John has acquired a broad knowledge of the transportation industry during more than 40 years of advising carriers, shippers, intermediaries, and others along the supply chain. He served as lead counsel in a series of landmark cases that established national standards related to truck size and safety. John also practices in the areas of attorney professional responsibility, ethics, and practice organization – an outgrowth of more than 25 years of service in law firm management, as the firm’s managing partner/CEO.
He represents transportation industry clients ranging from shippers, carriers, intermediaries and others along the supply management chain.
During his career he has represented many clients in a variety of matters as highlighted below:
- 1970-1985, Transportation Regulation, Representing Carriers and Shippers
He has appeared in more than 500 administrative proceedings before the Interstate Commerce Commission, Ontario Highway Transport Board, and Wisconsin Public Service Commission and related appellate cases, which involved motor carrier operating rights, leasing, and rates; rail rates and services; and rail and car ferry abandonments. Included in the rate proceedings were motor and rail rates, regional and national general rate increases and reasonableness of specific rail rates on coal, wood chips, pulpwood, and clay. From this early experience he acquired a broad, practical knowledge of operating practices, costs, and governing law in the transportation industry (rail, motor, distribution, warehousing, and logistics).
- 1975-1982, Commerce Clause Cases, U.S. Supreme Court
In the area of Commerce Clause cases, John crafted the strategy for challenging state bans on twin trailer trucks under the Commerce Clause of the Constitution. This led to more than 12 years of litigation, including three trips to the U.S. Supreme Court (challenging the laws of Wisconsin and Iowa) and a case-pending decision (Pennsylvania), which convinced Congress to act.
In this matter, he led a team of lawyers that demonstrated, with operational evidence, the twin trailer vehicle to be an integrated part of a system for transporting interstate small shipment freight. They also proved, by comparative and direct safety evidence, there was no rational basis for excluding the vehicle from Interstate Highways and access routes. The U.S. Supreme Court complimented the quality of counsel’s effort:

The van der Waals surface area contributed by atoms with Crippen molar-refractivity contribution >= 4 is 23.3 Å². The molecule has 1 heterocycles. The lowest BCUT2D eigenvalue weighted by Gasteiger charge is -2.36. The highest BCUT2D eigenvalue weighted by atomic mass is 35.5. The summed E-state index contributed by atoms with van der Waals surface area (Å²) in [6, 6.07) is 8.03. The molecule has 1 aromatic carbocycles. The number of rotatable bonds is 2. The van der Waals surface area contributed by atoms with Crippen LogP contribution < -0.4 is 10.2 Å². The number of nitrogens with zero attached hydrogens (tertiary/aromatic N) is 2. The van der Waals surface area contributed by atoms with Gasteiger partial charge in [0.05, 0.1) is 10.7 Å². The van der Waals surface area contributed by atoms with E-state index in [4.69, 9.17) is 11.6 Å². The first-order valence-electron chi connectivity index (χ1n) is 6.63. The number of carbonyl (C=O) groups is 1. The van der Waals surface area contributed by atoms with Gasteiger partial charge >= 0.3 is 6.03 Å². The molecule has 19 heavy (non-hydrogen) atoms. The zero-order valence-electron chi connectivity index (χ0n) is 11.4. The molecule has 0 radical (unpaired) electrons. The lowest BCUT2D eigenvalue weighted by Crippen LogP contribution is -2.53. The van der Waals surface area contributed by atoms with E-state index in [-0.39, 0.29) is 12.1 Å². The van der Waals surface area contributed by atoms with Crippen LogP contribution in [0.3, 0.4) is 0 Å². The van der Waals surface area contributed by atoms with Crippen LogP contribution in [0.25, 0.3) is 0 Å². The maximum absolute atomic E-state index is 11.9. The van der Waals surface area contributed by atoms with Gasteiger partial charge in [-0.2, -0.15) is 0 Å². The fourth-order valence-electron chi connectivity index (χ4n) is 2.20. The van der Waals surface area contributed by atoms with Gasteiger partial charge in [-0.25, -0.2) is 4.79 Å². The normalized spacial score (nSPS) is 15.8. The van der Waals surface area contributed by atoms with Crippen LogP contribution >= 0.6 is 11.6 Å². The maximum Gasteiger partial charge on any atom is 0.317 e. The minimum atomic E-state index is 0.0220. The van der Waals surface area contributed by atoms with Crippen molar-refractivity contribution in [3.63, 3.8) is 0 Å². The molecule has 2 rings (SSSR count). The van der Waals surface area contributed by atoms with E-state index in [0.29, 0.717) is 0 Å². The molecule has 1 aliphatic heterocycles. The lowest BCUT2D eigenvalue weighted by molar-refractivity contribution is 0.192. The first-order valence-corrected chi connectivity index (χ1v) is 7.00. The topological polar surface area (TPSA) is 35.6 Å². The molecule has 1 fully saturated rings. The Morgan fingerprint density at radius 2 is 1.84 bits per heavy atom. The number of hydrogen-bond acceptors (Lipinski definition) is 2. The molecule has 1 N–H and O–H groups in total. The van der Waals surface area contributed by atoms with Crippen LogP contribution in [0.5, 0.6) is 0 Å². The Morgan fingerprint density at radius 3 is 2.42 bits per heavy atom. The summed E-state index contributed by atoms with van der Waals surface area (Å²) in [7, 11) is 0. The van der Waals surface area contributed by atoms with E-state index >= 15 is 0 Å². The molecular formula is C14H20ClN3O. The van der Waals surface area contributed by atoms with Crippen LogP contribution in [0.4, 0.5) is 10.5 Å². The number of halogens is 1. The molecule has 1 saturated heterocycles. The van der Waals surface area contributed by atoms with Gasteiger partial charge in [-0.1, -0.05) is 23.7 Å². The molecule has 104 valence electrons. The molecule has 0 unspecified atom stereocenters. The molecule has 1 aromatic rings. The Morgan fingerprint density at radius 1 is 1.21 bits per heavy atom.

- “As one commentator has written, Commerce Clause adjudication must depend in large part “upon the thoroughness with which the lawyers perform their task in the conduct of the constitutional litigation. Here, as in many other fields, constitutionality is conditioned upon the facts, and to the lawyers the courts are entitled to look for garnering and presenting the facts.” Dowling, Interstate Commerce and State Power, 27 Va. L. Rev 1, 27-28 (1940).
- Raymond Motor Transportation v. Rice, 417 F. Supp. 1352 (W.D. Wis. 1976), 434 U.S. 429 at 448, n. 25 (1978) (unanimous U.S. Supreme Court enjoined Wisconsin’s exclusion of twin trailers).
- Kassel v. Consolidated Freightways, 475 F. Supp 544 (S.D. Iowa 1979), 612 F.2d 1064 (8th Cir. 1979), 450 U.S. 662 (1981) (enjoined Iowa’s restrictions on twin trailers).
In the fall of 1982, John’s team obtained a stay of decision after seven weeks of trial in the case challenging Pennsylvania’s exclusion of twin trailers, due to imminent action by Congress.
The Surface Transportation Assistance Act of 1982 endeavored to establish national truck size and weight standards (including twin trailers) for the Interstate Highway System and access routes; it reflected in legislative history the critical role of Wisconsin, Iowa and Pennsylvania twin trailer cases.
- 1982-1989, Enforcement of National Standards, Truck Length, Width, Access
1983-1995, Freight Undercharge Common Defense Groups, Regulatory Transition
John led a team that defended the Surface Transportation Assistance Act of 1982 (“STAA”) and related rules; enforced access rights against State limitations; enforced removal of overall length limits; and provided proofs and prosecuted standards for “grandfathering” 53-foot and longer semi-trailers under the 1982 Act.
His clients included Consolidated Freightways, Roadway, Yellow, United Parcel Service, Dart Transit, National Freight, Schneider National, Continental Can Company, and Owens-Illinois.
The extensive list of cases he handled includes: